Harry R. Jackson, Jr.

Last Sunday night, one of my parishioners emphatically made the statement that President Obama was “not just another black man with bad credit.” She felt that class warfare and ancient racial wounds had not so subtly become part of the national debate over our financial strategies and debt. Similar to unruly marital arguments, many of our political leaders have stopped attacking our problems and have begun attacking each other. Liberals are attempting to characterize conservatives as uncaring and racist. The fear mongering on the left becomes very personal to large numbers of both the elderly and minorities.

I was personally deeply offended by the fact that many well intentioned clergy met with President Obama two weeks ago and began to repeat the administration's partisan rhetoric about the debt. These men and women of the cloth were manipulated into saying, “Don’t balance the budget on the back of the poor and elderly.” In an attempt to save face for their lack of leadership, the White House is actually “attacking” the conservative messengers instead of the problem.

The fact that we cannot continue to spend the way that we currently do is obvious. Our national need to re-craft our entitlement programs is also clear. Servant leaders would feverishly look at protecting the long term interests of the entire nation. Instead, many liberal legislators continue to repeat ideological mantras like: “don't support tax breaks for the rich” or “everyone should pay their fair share of taxes.” These slogans sound good to the average person but they presuppose that an equitable national tax structure is in place.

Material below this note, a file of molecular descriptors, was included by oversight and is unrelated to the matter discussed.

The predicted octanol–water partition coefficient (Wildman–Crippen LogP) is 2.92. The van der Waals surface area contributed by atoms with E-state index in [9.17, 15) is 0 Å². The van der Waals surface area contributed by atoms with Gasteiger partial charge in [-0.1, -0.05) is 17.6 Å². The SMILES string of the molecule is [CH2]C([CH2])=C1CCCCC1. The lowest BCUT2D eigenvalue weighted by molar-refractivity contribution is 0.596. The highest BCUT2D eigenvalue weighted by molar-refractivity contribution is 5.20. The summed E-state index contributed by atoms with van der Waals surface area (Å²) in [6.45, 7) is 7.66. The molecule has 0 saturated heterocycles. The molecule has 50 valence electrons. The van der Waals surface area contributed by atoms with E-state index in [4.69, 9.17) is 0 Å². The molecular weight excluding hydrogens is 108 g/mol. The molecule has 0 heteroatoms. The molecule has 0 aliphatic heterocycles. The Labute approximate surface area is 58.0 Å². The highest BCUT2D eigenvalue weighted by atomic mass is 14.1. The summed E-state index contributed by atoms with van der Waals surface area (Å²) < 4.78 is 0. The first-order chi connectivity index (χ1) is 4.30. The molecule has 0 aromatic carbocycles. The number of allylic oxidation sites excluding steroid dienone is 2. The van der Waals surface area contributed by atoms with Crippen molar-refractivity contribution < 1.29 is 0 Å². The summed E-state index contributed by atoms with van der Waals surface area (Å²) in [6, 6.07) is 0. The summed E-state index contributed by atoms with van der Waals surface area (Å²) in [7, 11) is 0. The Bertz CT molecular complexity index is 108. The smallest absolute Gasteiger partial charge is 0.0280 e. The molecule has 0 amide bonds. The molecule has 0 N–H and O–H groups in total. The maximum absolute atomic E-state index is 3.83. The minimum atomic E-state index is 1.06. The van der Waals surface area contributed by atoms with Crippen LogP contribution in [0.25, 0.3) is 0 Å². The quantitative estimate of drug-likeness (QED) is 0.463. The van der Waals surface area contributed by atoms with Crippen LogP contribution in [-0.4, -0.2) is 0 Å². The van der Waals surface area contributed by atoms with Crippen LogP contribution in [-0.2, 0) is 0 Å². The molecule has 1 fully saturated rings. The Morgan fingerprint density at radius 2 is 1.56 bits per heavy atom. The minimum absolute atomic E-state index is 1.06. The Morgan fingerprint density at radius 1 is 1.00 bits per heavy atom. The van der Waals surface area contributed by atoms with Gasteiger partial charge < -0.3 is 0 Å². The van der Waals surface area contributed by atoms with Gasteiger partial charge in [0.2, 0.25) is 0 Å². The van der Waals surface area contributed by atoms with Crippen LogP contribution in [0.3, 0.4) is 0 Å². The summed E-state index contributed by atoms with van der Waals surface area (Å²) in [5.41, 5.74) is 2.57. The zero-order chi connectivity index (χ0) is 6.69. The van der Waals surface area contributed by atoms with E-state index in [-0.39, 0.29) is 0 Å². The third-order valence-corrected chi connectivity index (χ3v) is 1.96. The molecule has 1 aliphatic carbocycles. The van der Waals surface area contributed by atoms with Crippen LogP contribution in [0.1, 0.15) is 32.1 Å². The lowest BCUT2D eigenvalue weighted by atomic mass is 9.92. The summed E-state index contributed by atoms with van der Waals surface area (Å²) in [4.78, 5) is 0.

They also assume a nationally agreed upon set of spending priorities. In reality, both liberal and conservative leaders in DC are guilty of the same poor communications practices we find in troubled marriages. Our political leaders are focusing solely on what they want while demonizing the other side.

The title of this article describes my parishioner’s (a black woman with a PHD in counseling) anger at the way the president allows himself to be pigeonholed. Many intelligent Americans of all ethnicities believe sound bites and superficial stereotypes are dominating and confusing our nation's most important discussions. As a political independent and a former Obama supporter, my PHD friend feels the president has failed her through lack of positive, assertive leadership in this national crisis.


Harry R. Jackson, Jr.

Bishop Harry Jackson is chairman of the High Impact Leadership Coalition and senior pastor of Hope Christian Church in Beltsville, MD, and co-authored, Personal Faith, Public Policy [FrontLine; March 2008] with Tony Perkins, president of the Family Research Council.